24.000 x 18.000 inches
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Grist Mill on Clear Creek
Drawing - Colored Pencil
The location of Guyn's Mill beside Clear Creek is the result of several advantages which the original owners exploited. It is a good location near the rich farmland of the Inner Bluegrass with an abundant supply of virgin hardwood timber and most important, a narrow valley watered by several small streams. Guyn's Mill and southern Woodford County were/are strategically positioned along the early trade routes between Lexington, Mundy's Landing, and
Guyn Grist Mill was a steam powered, 2 1/2 story operative built circa 1870-1880. Measuring 40' X 30', the mill is constructed of massive tenoned beams which frame the circular sawed rafters and joists. Wall treatment is twentieth century clapboard and none of the window sashes survive. A twelve and a half foot wide grain crib is an early addition to the east elevation. The foundation is ashlar cut (finely dressed and cut masonry stones that are worked until squared) that are made of Kentucky limestone with stone piers. Two large buhrstones (porous limestone used for milling) are in situ on the first floor. Although considerably deteriorated many of the sifters, blowers, and augers are in place. In the half basement are housed the large wooden gears and cog wheel, which were powered by a steam engine located outside the west elevation. The steam engine was manufactured by the Ainslie Cochran & Company and is attached to a cast iron boiler made by the I. & E. Greenwald Company of Cincinnati. Both apparatus are surrounded by a limestone wall that previously supported a protective structure.
The Guyn's Mill Historic District is significant as it represents the most intact and visually cohesive 19th century existing across Kentucky; Guyn's Mill best conveys a visual sense of the self-contained, small scale nature of Kentucky's early rural industrial economy. Technologically, the mill buildings reflect a significant shift from water powered to steam powered industry. The water powered sawmill, built c.1840-1850 along plans strikingly similar to those designed by Oliver Evans, has been described as nationally important for the intactness of its original works. It also is the only documented, water powered sawmill which still survives in Kentucky.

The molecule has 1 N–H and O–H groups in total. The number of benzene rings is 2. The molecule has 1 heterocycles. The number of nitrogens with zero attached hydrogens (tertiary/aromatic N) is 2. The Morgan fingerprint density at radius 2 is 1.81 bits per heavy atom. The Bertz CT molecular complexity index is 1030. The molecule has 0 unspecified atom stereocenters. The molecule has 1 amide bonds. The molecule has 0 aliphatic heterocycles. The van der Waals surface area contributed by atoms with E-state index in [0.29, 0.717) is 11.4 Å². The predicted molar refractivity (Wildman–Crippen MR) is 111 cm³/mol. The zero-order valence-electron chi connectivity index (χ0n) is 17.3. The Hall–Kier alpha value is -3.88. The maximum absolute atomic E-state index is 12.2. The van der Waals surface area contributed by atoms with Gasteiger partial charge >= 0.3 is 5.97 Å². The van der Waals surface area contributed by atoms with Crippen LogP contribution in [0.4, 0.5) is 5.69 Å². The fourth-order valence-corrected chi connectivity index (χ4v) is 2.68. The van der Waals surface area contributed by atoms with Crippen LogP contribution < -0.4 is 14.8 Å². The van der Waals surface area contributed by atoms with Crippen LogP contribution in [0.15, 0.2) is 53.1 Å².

In the year of 1784 Robert Guyn (1744-1818), a native of Augusta County, Virginia, came to Kentucky with his wife and three children. Shortly thereafter the Guyn family moved into a remote area of southern Woodford County that later was referred to as "Clover Bottom." The 1792 Woodford County Tax Assessor's List shows that Robert Guyn owned 500 acres,
5 horses and 22 cattle which certainly was a large holding for this early date. Guyn and Robert Black, another pioneer settler, subsequently built a two-story log structure which is believed to be Black's Station. It may have been built for Robert Guyn, Jr. (1774-1844), who in 1796 married Jane Black, daughter of Robert Black. Robert and Jane Black Guyn had 14 children and 68 grandchildren, many of whom married members of the Black family. Although historical and biographical references do not specify exact place of residence, evidence suggests that Robert Guyn III (1796-1850) may have built the log structures which now comprise the rear of the William Guyn House (WD-19). In 1802 Robert Guyn Jr. built a handsome stone house on land east of Mundy's Landing Road, so it would seem unlikely that he had lived in the log house south of Clear Creek.
The photos are from Survey HAER KY-1-A and are free domain use from the Library of Congress. The text is from the application for Historical sites in Kentucky.
April 11th, 2022
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